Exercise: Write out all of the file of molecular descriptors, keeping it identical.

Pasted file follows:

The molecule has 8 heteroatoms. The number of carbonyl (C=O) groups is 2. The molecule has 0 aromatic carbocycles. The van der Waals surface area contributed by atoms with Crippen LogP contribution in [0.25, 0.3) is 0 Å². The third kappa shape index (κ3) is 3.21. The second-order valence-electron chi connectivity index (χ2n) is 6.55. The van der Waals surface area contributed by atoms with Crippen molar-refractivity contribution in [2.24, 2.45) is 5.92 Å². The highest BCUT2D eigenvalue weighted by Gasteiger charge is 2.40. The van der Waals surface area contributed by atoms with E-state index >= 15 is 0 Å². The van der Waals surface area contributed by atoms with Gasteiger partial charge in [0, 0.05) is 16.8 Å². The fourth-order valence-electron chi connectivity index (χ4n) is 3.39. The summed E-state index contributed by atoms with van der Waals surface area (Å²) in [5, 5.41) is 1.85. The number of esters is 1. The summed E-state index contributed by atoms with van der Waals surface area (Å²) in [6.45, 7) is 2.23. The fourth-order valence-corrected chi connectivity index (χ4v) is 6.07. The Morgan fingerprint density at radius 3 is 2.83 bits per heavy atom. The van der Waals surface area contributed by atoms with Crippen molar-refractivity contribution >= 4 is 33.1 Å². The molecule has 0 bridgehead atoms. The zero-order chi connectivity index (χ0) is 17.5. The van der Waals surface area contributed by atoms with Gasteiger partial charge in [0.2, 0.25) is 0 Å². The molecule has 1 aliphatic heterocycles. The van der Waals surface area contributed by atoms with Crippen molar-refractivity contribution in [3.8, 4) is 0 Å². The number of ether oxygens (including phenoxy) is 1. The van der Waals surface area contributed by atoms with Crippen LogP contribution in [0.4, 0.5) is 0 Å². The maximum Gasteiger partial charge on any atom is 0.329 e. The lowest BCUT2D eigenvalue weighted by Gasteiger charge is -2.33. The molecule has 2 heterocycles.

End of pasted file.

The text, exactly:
The molecule has 8 heteroatoms. The number of carbonyl (C=O) groups is 2. The molecule has 0 aromatic carbocycles. The van der Waals surface area contributed by atoms with Crippen LogP contribution in [0.25, 0.3) is 0 Å². The third kappa shape index (κ3) is 3.21. The second-order valence-electron chi connectivity index (χ2n) is 6.55. The van der Waals surface area contributed by atoms with Crippen molar-refractivity contribution in [2.24, 2.45) is 5.92 Å². The highest BCUT2D eigenvalue weighted by Gasteiger charge is 2.40. The van der Waals surface area contributed by atoms with E-state index >= 15 is 0 Å². The van der Waals surface area contributed by atoms with Gasteiger partial charge in [0, 0.05) is 16.8 Å². The fourth-order valence-electron chi connectivity index (χ4n) is 3.39. The summed E-state index contributed by atoms with van der Waals surface area (Å²) in [5, 5.41) is 1.85. The number of esters is 1. The summed E-state index contributed by atoms with van der Waals surface area (Å²) in [6.45, 7) is 2.23. The fourth-order valence-corrected chi connectivity index (χ4v) is 6.07. The Morgan fingerprint density at radius 3 is 2.83 bits per heavy atom. The van der Waals surface area contributed by atoms with Crippen molar-refractivity contribution >= 4 is 33.1 Å². The molecule has 0 bridgehead atoms. The zero-order chi connectivity index (χ0) is 17.5. The van der Waals surface area contributed by atoms with Gasteiger partial charge in [0.2, 0.25) is 0 Å². The molecule has 1 aliphatic heterocycles. The van der Waals surface area contributed by atoms with Crippen molar-refractivity contribution in [3.8, 4) is 0 Å². The number of ether oxygens (including phenoxy) is 1. The van der Waals surface area contributed by atoms with Crippen LogP contribution in [0.4, 0.5) is 0 Å². The maximum Gasteiger partial charge on any atom is 0.329 e. The lowest BCUT2D eigenvalue weighted by Gasteiger charge is -2.33. The molecule has 2 heterocycles.